Barker was slumped, now. Nearly doubled over, he swayed on the edge of the table, the color of his face gradually returning to normal. He whispered intently, “Thanks. Thanks, Hawks.” Bitterly, he whispered, “Thanks for everything.” He mumbled suddenly, his torso rigid, “Somebody get me a wastebasket, or something.” Gersten and Hawks stood beside the transmitter, watching Barker come unsteadily back from the washroom, dressed in his slacks and shirt.
“What do you think, Ed?” Gersten asked. “What’s he going to do now? Is he going to pull out on us?”
“I don’t know,” Hawks answered absently, watching Barker. “I thought he’d work out,” he said under his breath. “But has he?” He said to Gersten, “We’ll simply have to wait and see. We’ll have to think of a way to handle it.”
“Get another man?”
Hawks shook his head. “We can’t. We don’t even know enough about this one.” He said as though attacked by flies, “I have to have time to think. Why does time run on while a man thinks?”
Barker came up to them.
Barker’s eyes were sunken in their sockets. He looked piercingly at Hawks. His voice was jagged and nasal.
“Holiday says I’m generally all right, now, everything considered. But someone must drive me home.” His mouth curled. “D’you want the job, Hawks?”
“Yes, I do.” Hawks took off his smock and laid it folded atop the cabinet. “You might as well set up for another shot tomorrow, Ted,” he said to Gersten.
“Don’t count on me for it!” Barker sawed.
“We can always cancel, you ,know.” He said to Gersten, “I’ll call early tomorrow and let you know.”
Barker stumbled forward as Hawks fell into step beside him. They slowly crossed the laboratory floor and went out though the stairwell doors, side by side.
Connington was waiting for them in the upstairs hail, lounging in one of the bright orange plastic-upholstered armchairs that lined the foyer wall. His legs were stretched out in front of him, and one hand held a cigar in front of his face as he lit it and blew smoke out of his pursed lips in a translucent cone. His eyes flicked once over Barker, and once over Hawks. “Have some trouble?” he asked as they came abreast of him. “I hear you had some trouble down in the lab,” he repeated, his eyes glinting. “Rough time, Al?”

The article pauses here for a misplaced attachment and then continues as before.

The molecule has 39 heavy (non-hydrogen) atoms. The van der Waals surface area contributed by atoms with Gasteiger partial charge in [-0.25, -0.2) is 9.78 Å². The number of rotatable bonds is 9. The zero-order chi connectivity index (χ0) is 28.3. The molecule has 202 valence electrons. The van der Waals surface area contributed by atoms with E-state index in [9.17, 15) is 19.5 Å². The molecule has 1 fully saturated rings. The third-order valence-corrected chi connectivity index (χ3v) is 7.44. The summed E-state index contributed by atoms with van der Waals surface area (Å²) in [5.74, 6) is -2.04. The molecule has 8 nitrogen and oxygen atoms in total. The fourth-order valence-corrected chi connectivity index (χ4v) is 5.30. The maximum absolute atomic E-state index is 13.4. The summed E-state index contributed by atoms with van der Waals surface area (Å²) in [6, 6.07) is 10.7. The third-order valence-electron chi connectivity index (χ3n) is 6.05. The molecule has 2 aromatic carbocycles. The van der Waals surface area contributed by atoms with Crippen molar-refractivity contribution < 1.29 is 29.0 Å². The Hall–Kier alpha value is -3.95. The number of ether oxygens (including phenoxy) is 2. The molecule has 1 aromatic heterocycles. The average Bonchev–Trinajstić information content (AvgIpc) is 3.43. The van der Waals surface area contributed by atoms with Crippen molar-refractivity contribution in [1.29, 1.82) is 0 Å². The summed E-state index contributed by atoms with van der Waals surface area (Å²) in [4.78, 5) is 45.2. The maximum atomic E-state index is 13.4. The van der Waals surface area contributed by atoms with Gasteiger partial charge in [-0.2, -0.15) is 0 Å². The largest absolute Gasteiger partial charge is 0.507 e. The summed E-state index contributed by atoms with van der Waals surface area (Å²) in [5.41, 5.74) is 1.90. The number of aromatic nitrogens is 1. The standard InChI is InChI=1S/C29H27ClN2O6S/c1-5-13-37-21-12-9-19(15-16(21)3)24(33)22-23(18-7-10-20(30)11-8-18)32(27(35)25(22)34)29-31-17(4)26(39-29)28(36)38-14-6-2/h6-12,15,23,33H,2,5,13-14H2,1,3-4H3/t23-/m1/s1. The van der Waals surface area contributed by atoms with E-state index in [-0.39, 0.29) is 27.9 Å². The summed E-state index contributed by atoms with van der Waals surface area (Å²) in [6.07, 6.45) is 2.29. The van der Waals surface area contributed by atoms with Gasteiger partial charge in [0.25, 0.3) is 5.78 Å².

Hawks said, “If I find the man who’s piping you information from the laboratory, I’ll fire him.”
Connington reached toward the standing ash tray beside him. A ring on one finger clinked softly against the metal of the carrying handle. “You’re losing your edge, Hawks,” he said. “A couple of days ago, you wouldn’t have bothered threatening.” He pushed himself up to his feet, grunting softly as he said, “My doings would’ve been beneath you.” He rocked up on his toes and back down on his heels, his hands in his pockets. “What’s it matter, how many details I learn or don’t? You think I need to? I know you two. That’s enough.”
“God damn you, Connington—” Barker began with the high, tearing note in his voice.
Connington’s glance uppercut him lightly. “So I was right.” He grinned consciously. “Goin’ back to Claire, now?” He blew out smoke. “The two of you?”
“Something like that,” Hawks said.
Connington scratched the lapel of his jacket. “Think I’ll come along and watch.” He smiled fondly at Barker, his head to one side. “Why not, Al? You might as well have the company of all the people who’re trying to kill you.”
Hawks looked at Barker. The man’s hands fumbled as though dealing with something invisible in the air just in front of his stomach. He was staring right through Connington, and the personnel man squinted momentarily.
Then Barker said lamely, “There isn’t room in the car.”
Connington chuckled warmly and mellifluously. “I’ll drive, and you can sit on Hawks’ lap. Just like Charlie McCarthy.”
Hawks pulled his glance away from Barker’s face and said sharply, “I’ll drive.”
Connington chuckled again. “Sam Latourette didn’t get the job with Hughes Aircraft. Waxted’s wanting him didn’t thake any difference. He showed up helpless drunk for his hiring interview this morning. I’ll drive.” He turned toward the double plate-glass doors and began walking out. He looked back over his shoulder. “Come along, friends,” he said.